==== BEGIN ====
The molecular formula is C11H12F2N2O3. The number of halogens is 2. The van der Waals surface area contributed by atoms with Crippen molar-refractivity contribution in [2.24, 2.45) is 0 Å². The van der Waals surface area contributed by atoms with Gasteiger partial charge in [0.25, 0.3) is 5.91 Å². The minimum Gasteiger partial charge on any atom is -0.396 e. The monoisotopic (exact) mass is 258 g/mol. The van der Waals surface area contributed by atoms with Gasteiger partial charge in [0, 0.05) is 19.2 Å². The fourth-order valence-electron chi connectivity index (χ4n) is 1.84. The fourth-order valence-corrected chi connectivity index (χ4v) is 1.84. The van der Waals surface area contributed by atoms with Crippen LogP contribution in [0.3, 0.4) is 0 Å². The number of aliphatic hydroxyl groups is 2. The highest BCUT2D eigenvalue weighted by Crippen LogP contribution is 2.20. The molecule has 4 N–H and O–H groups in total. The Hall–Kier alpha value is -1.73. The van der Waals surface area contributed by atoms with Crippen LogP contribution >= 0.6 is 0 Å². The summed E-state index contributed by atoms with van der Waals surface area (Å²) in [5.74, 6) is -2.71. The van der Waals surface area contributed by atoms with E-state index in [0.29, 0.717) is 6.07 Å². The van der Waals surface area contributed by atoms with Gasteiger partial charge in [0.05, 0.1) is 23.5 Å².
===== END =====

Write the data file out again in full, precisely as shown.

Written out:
The molecular formula is C11H12F2N2O3. The number of halogens is 2. The van der Waals surface area contributed by atoms with Crippen molar-refractivity contribution in [2.24, 2.45) is 0 Å². The van der Waals surface area contributed by atoms with Gasteiger partial charge in [0.25, 0.3) is 5.91 Å². The minimum Gasteiger partial charge on any atom is -0.396 e. The monoisotopic (exact) mass is 258 g/mol. The van der Waals surface area contributed by atoms with Gasteiger partial charge in [0, 0.05) is 19.2 Å². The fourth-order valence-electron chi connectivity index (χ4n) is 1.84. The fourth-order valence-corrected chi connectivity index (χ4v) is 1.84. The van der Waals surface area contributed by atoms with Crippen LogP contribution in [0.3, 0.4) is 0 Å². The number of aliphatic hydroxyl groups is 2. The highest BCUT2D eigenvalue weighted by Crippen LogP contribution is 2.20. The molecule has 4 N–H and O–H groups in total. The Hall–Kier alpha value is -1.73. The van der Waals surface area contributed by atoms with Crippen LogP contribution >= 0.6 is 0 Å². The summed E-state index contributed by atoms with van der Waals surface area (Å²) in [5.74, 6) is -2.71. The van der Waals surface area contributed by atoms with E-state index in [0.29, 0.717) is 6.07 Å². The van der Waals surface area contributed by atoms with Gasteiger partial charge in [0.05, 0.1) is 23.5 Å².